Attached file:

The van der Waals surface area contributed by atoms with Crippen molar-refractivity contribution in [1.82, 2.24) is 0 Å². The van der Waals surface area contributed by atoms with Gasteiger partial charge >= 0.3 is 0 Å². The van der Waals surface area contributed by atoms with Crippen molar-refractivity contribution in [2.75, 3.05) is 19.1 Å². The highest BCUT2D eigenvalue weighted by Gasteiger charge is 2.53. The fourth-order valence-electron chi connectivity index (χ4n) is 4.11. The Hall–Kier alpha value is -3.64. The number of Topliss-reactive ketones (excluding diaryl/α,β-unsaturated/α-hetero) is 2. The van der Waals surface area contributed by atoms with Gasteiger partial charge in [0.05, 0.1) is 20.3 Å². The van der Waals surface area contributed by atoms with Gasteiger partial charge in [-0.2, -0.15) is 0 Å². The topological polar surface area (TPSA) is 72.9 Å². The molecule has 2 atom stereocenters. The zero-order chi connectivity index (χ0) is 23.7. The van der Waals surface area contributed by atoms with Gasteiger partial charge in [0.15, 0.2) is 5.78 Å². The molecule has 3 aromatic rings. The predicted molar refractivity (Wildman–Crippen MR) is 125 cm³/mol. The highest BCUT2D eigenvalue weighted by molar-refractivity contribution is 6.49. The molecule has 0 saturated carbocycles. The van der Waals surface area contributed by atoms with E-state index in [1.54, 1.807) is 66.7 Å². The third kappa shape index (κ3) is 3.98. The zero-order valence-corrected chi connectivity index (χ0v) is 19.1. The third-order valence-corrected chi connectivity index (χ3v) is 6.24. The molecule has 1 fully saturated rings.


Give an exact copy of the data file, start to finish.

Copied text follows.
The van der Waals surface area contributed by atoms with Crippen molar-refractivity contribution in [1.82, 2.24) is 0 Å². The van der Waals surface area contributed by atoms with Gasteiger partial charge >= 0.3 is 0 Å². The van der Waals surface area contributed by atoms with Crippen molar-refractivity contribution in [2.75, 3.05) is 19.1 Å². The highest BCUT2D eigenvalue weighted by Gasteiger charge is 2.53. The fourth-order valence-electron chi connectivity index (χ4n) is 4.11. The Hall–Kier alpha value is -3.64. The number of Topliss-reactive ketones (excluding diaryl/α,β-unsaturated/α-hetero) is 2. The van der Waals surface area contributed by atoms with Gasteiger partial charge in [0.05, 0.1) is 20.3 Å². The van der Waals surface area contributed by atoms with Gasteiger partial charge in [-0.2, -0.15) is 0 Å². The topological polar surface area (TPSA) is 72.9 Å². The molecule has 2 atom stereocenters. The zero-order chi connectivity index (χ0) is 23.7. The van der Waals surface area contributed by atoms with Gasteiger partial charge in [0.15, 0.2) is 5.78 Å². The molecule has 3 aromatic rings. The predicted molar refractivity (Wildman–Crippen MR) is 125 cm³/mol. The highest BCUT2D eigenvalue weighted by molar-refractivity contribution is 6.49. The molecule has 0 saturated carbocycles. The van der Waals surface area contributed by atoms with E-state index in [1.54, 1.807) is 66.7 Å². The third kappa shape index (κ3) is 3.98. The zero-order valence-corrected chi connectivity index (χ0v) is 19.1. The third-order valence-corrected chi connectivity index (χ3v) is 6.24. The molecule has 1 fully saturated rings.